Saturday, May 19, 2012

Batik ArtCloth from South-East Asia
Art Review

Marie-Therese Wisniowski

It is always interesting to look at the art of different cultures. Artists are blotters – they soak up images at a prolific rate. For example, Picasso discovered sub-terranean African art and then transformed it using his own signature.

Australia's geographical and cultural position is unique in many ways. It is basically a European culture, albeit that its first born were not - they are Aboriginal. It has small, growing Asian and Islamic communities because of where it sits geographically. It is near large and small Islamic communities, namely Indonesia, Malaysia, Brunei and to a much lesser extent the Philippines, Thailand, Cambodia and Myanmar.

Whilst Aboriginal Australia had contact with the Indonesians long before European settlement, Batik was not imported into Australian Aboriginal Art until 1971 (see below). There is a vast difference between Islamic Batik ArtCloth (Indonesia and Malaysia) and that of Aboriginal Australia. The former cadenzas are more formal, more rigid in design, with a lot of emphasis on the use of stencils, whereas the Batik cadenzas of Aboriginal Australians are instinctive, raw and fluid in contrast (see below).

There is no better text on Islamic Art and Civilization in South-East Asia than that by James Benner, Crescent Moon (University of Washington Press, Seattle, 2006, ISBN 90 7308 3030 6). It is a must buy for your ArtCloth library.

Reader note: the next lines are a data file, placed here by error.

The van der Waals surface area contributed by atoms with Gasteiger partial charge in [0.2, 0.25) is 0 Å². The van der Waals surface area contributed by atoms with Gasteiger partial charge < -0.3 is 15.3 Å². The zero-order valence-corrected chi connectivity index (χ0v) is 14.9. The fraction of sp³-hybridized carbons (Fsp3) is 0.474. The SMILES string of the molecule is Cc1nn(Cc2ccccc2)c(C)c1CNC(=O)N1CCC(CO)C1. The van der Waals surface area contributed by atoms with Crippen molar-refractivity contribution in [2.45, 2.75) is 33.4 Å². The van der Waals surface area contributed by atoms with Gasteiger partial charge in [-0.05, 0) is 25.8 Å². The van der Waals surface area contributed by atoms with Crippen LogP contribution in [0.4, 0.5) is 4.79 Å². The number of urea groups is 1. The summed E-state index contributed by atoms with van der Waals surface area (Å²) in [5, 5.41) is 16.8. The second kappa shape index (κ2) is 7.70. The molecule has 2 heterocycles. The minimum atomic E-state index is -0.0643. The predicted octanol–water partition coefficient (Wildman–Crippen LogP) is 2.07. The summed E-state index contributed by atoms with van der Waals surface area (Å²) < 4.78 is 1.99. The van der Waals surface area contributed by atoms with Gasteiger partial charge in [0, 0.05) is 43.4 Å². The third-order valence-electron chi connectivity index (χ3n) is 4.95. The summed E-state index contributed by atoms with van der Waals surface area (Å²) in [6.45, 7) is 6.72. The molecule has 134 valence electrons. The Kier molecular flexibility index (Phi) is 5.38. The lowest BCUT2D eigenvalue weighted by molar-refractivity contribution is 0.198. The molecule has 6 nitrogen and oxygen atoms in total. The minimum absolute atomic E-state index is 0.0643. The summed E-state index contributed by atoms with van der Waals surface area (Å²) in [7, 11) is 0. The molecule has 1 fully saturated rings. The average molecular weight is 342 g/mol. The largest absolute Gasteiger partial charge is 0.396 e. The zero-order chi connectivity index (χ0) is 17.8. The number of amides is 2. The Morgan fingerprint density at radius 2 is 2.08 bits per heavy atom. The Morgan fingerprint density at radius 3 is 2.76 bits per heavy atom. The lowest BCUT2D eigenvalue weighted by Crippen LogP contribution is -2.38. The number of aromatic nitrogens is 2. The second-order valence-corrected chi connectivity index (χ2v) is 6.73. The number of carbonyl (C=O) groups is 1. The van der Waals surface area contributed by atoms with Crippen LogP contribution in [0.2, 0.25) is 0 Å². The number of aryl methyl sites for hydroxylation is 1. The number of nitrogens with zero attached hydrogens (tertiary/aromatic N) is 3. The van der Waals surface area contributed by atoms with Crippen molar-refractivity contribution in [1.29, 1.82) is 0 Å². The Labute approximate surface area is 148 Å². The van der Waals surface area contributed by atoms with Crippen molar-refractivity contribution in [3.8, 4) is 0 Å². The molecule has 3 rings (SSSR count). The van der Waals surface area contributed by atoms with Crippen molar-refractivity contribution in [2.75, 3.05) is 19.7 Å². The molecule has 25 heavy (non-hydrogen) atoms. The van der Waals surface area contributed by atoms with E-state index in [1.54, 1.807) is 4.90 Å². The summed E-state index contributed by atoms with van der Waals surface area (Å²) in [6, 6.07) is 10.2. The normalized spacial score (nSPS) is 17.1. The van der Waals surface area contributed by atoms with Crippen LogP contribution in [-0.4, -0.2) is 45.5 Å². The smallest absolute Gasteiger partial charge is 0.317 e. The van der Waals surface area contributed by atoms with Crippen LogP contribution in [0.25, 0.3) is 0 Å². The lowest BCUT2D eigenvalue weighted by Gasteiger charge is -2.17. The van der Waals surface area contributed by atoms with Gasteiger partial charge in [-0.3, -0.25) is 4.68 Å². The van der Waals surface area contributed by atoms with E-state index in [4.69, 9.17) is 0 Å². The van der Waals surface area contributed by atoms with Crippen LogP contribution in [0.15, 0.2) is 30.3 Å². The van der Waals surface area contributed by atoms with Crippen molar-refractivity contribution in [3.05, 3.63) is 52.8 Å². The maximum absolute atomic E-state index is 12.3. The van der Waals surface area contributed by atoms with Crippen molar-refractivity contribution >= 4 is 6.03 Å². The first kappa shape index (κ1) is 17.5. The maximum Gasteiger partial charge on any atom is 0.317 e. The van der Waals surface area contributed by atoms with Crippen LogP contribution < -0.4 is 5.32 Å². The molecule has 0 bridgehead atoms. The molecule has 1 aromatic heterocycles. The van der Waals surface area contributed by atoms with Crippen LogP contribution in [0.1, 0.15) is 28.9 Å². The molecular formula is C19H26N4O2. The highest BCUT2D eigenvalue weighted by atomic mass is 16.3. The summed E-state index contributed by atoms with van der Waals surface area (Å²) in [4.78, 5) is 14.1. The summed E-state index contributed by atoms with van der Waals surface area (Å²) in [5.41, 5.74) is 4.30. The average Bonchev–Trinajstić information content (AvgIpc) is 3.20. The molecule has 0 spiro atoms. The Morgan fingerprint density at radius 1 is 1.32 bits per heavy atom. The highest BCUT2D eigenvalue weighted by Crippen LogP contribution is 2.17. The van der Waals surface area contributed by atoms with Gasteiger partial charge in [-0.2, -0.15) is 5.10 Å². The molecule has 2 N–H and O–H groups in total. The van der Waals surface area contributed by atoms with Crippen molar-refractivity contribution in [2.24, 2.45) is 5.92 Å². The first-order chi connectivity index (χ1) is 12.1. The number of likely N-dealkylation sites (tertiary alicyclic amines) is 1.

The book goes well beyond Batik ArtCloth. It contains works on: body adornment and jewellery, Islamic manuscripts, metal work, paintings, performing arts, ritual weapons and arms, sculpture, embroidery and other surface designs on textiles, trade cloths, woven textiles, ceramics etc. There are essay contributions from seven leading experts in the field.

This review focusses on some of the Batik ArtCloth works to whet your appetite and it does not contain any of the other areas that are comprehensively dealt with in the book – the lack of coverage should further encourage you to purchase the book.

18th Century Royal Banner, Jakarta Textile Museum (Indonesia).
Handspun cotton, silk, natural dyes, batik, mordant printing.
Size: 322 cm (width) x 172 cm (length).

Simply put, batik is a method originally used in Java (Indonesia) to generate colored designs on textiles by dyeing them, having first applied wax (i.e. resist) to the parts to be left un-dyed. The origin of Batik is not definitively known, although it can be traced back to Asia, India and Africa. Some say that the word is of Malay origin meaning to “write” or to “dot”.

Islamic Batik ArtCloth Works of South East Asia
The existence of South-East Asian wealth had been known to the Middle East since the Greeks and Roman times. In the first centuries after Muhammad’s death, Muslim boats began exploring this region. Islamic traders also acted as Muslim spiritual teachers and so became pivotal in the spread of Islam within this archipelago.

In central Java (Indonesia) the ascension of Sultan Agung (1613-46) marked a turning point in Javanese cultural history. It created the environment, which generated a rich aesthetic, as expressed in the Batik style of textiles that reflected the dichotomy between the conservative agricultural community and the outward looking world of its trading port communities.

Late 18th or early 19th Century skirt cloth or shoulder cloth (National Gallery of Australia). Handspun cotton, natural dyes, batik.
Size: 90 cm (width) x 290 cm (length).

The export of locally made Batik ArtCloth from the north coast ports of Java and Madura to neighboring regions in the archipelago formed an important part of inter-island trade throughout the Dutch colonial period.